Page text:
Entrance of the Archaeological Site

Entrance of the Archaeological Site

Entrance of the Archaeological Site

Since ancient times and towards the south of the ancient city of Thassos, in the region of Alyki, a second much smaller settlement was created and it got developed by the exploitation of the existing marble. Time, as well as human activities, economic and quarrying, left their indelible marks on Alyki. Visitors can tour the archaeological site and see monuments which are dated all the way from the Archaic period to the Byzantine period, but they can also see the sites of the ancient marble quarries which were very accurately described by the archaeologists as an "open museum of ancient technology".

At the entrance of the Archaeological site, there is a sign from the Archaeological Authority of Kavala and Thassos, which displays a floor plan with all the religious buildings of Alyki, topographic map of the peninsula with general information, and a proposed circular route, which enables the visitor to get a clear picture of the area and its history.

The antiquities of the peninsula of Alyki were known to the foreign sightseers as early as the 19th century, when the island was conquered by the Ottoman Empire. The first excavations on the site of an ancient temple, took place from 1886 to 1877, by Theodore Bent. In 1924, A. Laumonier and Y. Bequignon continued the excavation which Bent had started before. However, proper regular excavation activities on the site started by the French Archaeological School in 1961, and they were led by J. Servais and P. Bernard. These activities got completed in 1964.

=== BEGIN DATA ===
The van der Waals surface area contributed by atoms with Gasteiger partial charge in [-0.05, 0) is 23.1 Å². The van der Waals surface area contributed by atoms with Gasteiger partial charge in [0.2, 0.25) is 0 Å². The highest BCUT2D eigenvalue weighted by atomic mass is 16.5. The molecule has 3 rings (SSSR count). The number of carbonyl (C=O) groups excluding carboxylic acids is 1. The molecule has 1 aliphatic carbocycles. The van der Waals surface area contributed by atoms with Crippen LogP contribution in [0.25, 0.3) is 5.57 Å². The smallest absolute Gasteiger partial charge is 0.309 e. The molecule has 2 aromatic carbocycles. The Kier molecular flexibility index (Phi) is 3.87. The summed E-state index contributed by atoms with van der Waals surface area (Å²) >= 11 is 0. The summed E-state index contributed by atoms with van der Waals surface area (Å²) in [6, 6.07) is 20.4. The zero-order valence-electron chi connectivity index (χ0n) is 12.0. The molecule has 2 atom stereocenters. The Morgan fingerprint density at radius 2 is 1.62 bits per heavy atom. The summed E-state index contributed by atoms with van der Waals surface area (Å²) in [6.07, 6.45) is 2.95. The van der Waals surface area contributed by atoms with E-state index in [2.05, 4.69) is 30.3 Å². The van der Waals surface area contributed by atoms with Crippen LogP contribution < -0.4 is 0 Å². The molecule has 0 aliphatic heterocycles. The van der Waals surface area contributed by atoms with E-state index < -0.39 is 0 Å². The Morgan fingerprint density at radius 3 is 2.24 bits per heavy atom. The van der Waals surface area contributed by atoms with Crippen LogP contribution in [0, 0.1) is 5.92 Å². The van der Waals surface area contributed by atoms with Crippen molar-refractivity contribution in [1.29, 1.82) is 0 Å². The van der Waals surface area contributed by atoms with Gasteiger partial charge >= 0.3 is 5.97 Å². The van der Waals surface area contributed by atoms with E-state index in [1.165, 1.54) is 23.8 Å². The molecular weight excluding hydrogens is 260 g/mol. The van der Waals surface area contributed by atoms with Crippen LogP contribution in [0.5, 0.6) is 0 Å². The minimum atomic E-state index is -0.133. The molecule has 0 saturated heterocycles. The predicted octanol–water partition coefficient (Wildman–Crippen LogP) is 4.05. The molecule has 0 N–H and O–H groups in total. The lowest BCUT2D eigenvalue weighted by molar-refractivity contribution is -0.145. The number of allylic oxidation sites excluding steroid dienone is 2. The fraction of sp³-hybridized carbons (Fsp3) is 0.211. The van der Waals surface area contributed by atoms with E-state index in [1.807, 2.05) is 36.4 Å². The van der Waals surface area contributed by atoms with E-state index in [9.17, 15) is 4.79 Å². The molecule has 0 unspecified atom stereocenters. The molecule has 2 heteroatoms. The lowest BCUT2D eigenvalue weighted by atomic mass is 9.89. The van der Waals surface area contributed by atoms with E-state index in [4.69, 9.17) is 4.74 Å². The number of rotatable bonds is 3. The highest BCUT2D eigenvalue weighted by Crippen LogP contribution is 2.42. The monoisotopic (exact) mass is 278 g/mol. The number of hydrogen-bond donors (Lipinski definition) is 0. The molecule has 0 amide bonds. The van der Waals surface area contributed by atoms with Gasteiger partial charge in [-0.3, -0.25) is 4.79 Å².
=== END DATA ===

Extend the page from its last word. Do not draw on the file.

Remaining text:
The first excavations in the early Christian basilicas were led by F. Salviat, in 1964, and they continued, during the periods 1969-1973 and 1976-1977, under the command of Jean-Pierre Sodini.

There are two versions considering the current name of the region. The first version is based on the testimony of Emmanuel Miller, who names the region "Alki". The latter word in ancient Greek means: power, strength and vigor. This name is probably related to the strong economic activity as well as the big number of castles of the region, castles which aimed to control the quarries as well as the countryside, and which were found by the French, archaeological, surveys.

Later on, probably due to alteration of the original name, the area was named "Alyki" and that happened because of its supposed salt deposits, during the summer months, which are formed on the cavities of the quarry, cavities which the villagers use for their olives.

Today, there are no such deposits anywhere on the bay, even in its drier places. The only sediment which you can observe in these places is crumbled marble dust, caused for the erosion due to sea waves and the wind, and there is nothing related to salt, or even a small quantity of it.


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